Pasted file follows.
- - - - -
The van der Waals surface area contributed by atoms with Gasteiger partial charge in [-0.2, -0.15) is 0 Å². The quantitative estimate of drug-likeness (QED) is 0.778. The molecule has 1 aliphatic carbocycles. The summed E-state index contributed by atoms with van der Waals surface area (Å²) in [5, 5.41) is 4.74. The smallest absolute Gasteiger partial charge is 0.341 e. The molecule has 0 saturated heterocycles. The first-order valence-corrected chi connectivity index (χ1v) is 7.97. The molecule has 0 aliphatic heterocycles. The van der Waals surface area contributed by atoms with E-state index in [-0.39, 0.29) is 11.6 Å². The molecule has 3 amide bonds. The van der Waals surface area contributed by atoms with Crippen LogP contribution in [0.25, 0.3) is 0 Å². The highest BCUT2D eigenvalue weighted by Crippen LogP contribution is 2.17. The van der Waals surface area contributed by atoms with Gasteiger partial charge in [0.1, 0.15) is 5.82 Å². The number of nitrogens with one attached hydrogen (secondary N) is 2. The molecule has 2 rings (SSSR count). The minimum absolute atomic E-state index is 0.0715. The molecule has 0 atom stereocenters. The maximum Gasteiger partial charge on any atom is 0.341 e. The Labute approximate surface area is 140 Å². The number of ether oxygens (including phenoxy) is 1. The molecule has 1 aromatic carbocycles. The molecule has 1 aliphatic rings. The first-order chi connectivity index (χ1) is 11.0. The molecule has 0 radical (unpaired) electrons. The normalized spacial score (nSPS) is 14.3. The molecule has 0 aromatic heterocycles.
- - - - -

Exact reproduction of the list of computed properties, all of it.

The van der Waals surface area contributed by atoms with Gasteiger partial charge in [-0.2, -0.15) is 0 Å². The quantitative estimate of drug-likeness (QED) is 0.778. The molecule has 1 aliphatic carbocycles. The summed E-state index contributed by atoms with van der Waals surface area (Å²) in [5, 5.41) is 4.74. The smallest absolute Gasteiger partial charge is 0.341 e. The molecule has 0 saturated heterocycles. The first-order valence-corrected chi connectivity index (χ1v) is 7.97. The molecule has 0 aliphatic heterocycles. The van der Waals surface area contributed by atoms with E-state index in [-0.39, 0.29) is 11.6 Å². The molecule has 3 amide bonds. The van der Waals surface area contributed by atoms with Crippen LogP contribution in [0.25, 0.3) is 0 Å². The highest BCUT2D eigenvalue weighted by Crippen LogP contribution is 2.17. The van der Waals surface area contributed by atoms with Gasteiger partial charge in [0.1, 0.15) is 5.82 Å². The number of nitrogens with one attached hydrogen (secondary N) is 2. The molecule has 2 rings (SSSR count). The minimum absolute atomic E-state index is 0.0715. The molecule has 0 atom stereocenters. The maximum Gasteiger partial charge on any atom is 0.341 e. The Labute approximate surface area is 140 Å². The number of ether oxygens (including phenoxy) is 1. The molecule has 1 aromatic carbocycles. The molecule has 1 aliphatic rings. The first-order chi connectivity index (χ1) is 11.0. The molecule has 0 radical (unpaired) electrons. The normalized spacial score (nSPS) is 14.3. The molecule has 0 aromatic heterocycles.